GEORGE W. Bush was an intelligent and likeable man, Prime Minister John Howard said today ahead of the US President’s arrival in Australia.
Large parts sections of central Sydney have been cordoned off with a 3m security fence amid predictions of violent protests to coincide with Mr Bush’s visit to the APEC leaders’ summit.
Protesters are keen to target Mr Bush over the US-led involvement in the Iraq war and his perceived failure to address climate change.
But Mr Howard today had only praise for Mr Bush, saying the US President had a “special position” as the democratically elected leader of Australia’s most important ally.
“He has his critics,” Mr Howard said during an unusual appearance on Channel 9’s Mornings with Kerri-Anne.
“I like him. I find him an intelligent, likeable man to deal with on a personal basis.”
Mr Howard promised to stick by Mr Bush because he would “never” walk away from a friend.
“I don’t care how much they’re criticised. You form a view of somebody and their character and I tend to stick with them,” Mr Howard said.
“It may not always enjoy total support, but I do it in a way that doesn’t damage the interest of my country.”
Mr Howard said a strong relationship between Canberra and Washington was crucial to Australia’s security.
“It’s in Australia’s interest to have a close alliance with America – not always to agree with America, we disagree with America on a lot of things,” he said.
“But overwhelmingly America remains a force for good, it is our security guarantor, and that alliance with the United States is fundamental to our future.”
Mr Howard said he accepted that the Iraq war was not popular with Australians.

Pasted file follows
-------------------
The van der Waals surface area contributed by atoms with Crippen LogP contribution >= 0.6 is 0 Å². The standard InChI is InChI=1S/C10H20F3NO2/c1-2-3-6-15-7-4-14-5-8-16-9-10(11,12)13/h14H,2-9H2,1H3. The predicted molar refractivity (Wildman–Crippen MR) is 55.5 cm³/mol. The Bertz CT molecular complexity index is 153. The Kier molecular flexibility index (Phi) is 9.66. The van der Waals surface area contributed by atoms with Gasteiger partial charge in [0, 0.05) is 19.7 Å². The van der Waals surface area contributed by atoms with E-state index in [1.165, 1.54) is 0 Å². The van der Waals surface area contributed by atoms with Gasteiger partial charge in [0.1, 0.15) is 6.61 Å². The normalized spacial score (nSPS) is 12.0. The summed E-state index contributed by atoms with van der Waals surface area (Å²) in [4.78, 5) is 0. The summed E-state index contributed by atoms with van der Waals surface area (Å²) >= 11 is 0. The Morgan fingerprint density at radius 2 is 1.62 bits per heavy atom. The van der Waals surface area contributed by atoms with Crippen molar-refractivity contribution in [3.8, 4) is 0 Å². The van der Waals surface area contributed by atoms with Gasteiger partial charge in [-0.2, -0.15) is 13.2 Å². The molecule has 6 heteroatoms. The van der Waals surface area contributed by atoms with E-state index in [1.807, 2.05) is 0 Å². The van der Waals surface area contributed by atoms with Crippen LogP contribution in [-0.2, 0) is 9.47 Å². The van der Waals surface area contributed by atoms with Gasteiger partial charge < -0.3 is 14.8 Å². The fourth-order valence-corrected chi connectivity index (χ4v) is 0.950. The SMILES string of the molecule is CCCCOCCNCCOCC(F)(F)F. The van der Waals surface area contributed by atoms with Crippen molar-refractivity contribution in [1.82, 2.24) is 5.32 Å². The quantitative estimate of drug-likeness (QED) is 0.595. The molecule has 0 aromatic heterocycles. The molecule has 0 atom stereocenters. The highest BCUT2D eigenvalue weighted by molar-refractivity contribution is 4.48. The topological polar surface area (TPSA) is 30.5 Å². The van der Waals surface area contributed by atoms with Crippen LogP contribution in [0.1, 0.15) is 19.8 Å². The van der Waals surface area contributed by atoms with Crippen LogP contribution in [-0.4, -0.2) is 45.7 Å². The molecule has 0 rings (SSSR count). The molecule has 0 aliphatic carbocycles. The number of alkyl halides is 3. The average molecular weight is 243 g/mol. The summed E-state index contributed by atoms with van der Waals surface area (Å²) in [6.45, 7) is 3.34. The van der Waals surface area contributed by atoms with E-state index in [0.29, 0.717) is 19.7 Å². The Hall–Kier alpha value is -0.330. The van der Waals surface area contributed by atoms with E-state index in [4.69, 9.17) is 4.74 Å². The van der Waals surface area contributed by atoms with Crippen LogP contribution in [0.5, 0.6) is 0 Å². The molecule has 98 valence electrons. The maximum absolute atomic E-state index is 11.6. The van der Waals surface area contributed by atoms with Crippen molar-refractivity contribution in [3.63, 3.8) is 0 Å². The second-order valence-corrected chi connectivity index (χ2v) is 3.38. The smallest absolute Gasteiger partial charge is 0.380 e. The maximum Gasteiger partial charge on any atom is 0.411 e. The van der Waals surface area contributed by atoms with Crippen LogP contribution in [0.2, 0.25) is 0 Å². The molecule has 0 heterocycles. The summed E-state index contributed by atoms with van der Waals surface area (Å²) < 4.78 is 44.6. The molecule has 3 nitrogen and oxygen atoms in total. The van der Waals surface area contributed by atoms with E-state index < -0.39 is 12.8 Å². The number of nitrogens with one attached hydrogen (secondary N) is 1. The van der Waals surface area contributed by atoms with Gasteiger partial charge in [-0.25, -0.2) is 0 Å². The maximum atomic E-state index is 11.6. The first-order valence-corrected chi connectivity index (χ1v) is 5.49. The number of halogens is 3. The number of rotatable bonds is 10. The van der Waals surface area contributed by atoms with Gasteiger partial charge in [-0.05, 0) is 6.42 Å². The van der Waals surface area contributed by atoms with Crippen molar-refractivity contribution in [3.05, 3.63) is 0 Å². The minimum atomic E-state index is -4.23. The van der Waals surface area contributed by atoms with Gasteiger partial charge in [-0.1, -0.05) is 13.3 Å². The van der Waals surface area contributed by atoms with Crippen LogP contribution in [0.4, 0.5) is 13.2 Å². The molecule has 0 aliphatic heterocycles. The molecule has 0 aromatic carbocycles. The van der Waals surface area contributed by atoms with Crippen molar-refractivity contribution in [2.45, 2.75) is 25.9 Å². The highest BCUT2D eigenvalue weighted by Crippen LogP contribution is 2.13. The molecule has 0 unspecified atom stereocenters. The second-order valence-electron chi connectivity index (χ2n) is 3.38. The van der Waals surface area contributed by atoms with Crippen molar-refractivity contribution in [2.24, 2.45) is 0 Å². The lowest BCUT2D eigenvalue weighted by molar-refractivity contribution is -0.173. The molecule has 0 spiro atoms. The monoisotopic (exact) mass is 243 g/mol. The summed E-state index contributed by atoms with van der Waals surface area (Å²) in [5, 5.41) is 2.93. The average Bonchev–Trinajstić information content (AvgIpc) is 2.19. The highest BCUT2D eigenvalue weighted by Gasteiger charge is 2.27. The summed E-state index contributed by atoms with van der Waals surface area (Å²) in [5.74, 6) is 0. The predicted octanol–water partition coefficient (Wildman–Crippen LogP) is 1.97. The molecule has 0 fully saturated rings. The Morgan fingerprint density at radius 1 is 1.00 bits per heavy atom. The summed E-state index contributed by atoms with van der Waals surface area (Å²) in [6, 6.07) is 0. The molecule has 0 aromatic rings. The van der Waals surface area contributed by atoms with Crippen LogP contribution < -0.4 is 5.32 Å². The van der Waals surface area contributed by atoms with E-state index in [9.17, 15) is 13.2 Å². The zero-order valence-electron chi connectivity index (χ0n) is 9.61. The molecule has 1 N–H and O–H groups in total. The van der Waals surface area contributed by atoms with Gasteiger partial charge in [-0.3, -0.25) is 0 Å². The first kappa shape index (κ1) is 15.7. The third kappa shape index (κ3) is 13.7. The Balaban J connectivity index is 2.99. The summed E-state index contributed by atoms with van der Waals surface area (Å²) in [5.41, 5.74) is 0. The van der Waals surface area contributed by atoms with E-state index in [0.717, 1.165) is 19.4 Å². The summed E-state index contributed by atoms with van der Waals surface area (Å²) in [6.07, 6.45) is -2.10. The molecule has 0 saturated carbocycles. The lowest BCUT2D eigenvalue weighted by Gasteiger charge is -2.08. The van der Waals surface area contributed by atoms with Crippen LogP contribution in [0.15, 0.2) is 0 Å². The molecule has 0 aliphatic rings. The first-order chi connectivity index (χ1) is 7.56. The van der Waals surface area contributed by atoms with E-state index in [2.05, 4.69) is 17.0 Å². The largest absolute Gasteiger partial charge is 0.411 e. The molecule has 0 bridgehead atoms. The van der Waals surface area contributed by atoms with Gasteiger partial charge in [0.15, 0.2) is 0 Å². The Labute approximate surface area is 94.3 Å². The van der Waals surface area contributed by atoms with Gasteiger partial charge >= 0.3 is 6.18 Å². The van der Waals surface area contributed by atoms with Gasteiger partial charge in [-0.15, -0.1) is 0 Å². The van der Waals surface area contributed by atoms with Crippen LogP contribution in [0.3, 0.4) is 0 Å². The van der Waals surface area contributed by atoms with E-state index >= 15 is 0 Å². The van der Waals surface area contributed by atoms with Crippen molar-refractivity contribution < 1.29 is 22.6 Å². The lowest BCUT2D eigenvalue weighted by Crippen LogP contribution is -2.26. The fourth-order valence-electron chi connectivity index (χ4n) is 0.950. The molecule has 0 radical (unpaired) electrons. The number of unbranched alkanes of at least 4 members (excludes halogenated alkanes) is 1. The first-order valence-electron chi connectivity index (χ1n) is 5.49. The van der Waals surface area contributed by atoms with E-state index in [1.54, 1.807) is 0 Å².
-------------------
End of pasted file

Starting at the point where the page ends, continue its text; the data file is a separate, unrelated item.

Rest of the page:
But regardless of what people thought of the original decision to join the US-led invasion, it would be wrong to withdraw Australia’s few hundred personnel at this point, he said.
“I accept that the Iraq war’s not popular and I accept that George Bush has his critics,” Mr Howard said.
“I believe we were right to go into Iraq, I think we’d be very wrong to pull out now. What would happen if the Americans pulled out now, the place would just descend into total chaos, the terrorists would have a huge victory and that would be a major setback for our cause.
“So that’s why I’m perservering with our policies.”
There were signs that the recent surge in US troop numbers in Iraq was helping to turn things around, he said.
America’s top commander in Iraq, General David Petraeus, will next week deliver a report to Congress on the security situation in Iraq, including the effect of the boost in US troop numbers.
Opposition Leader Kevin Rudd has promised a Labor government will bring home Australia’s 550 combat forces from southern Iraq at the end of their current rotation – about the middle of next year.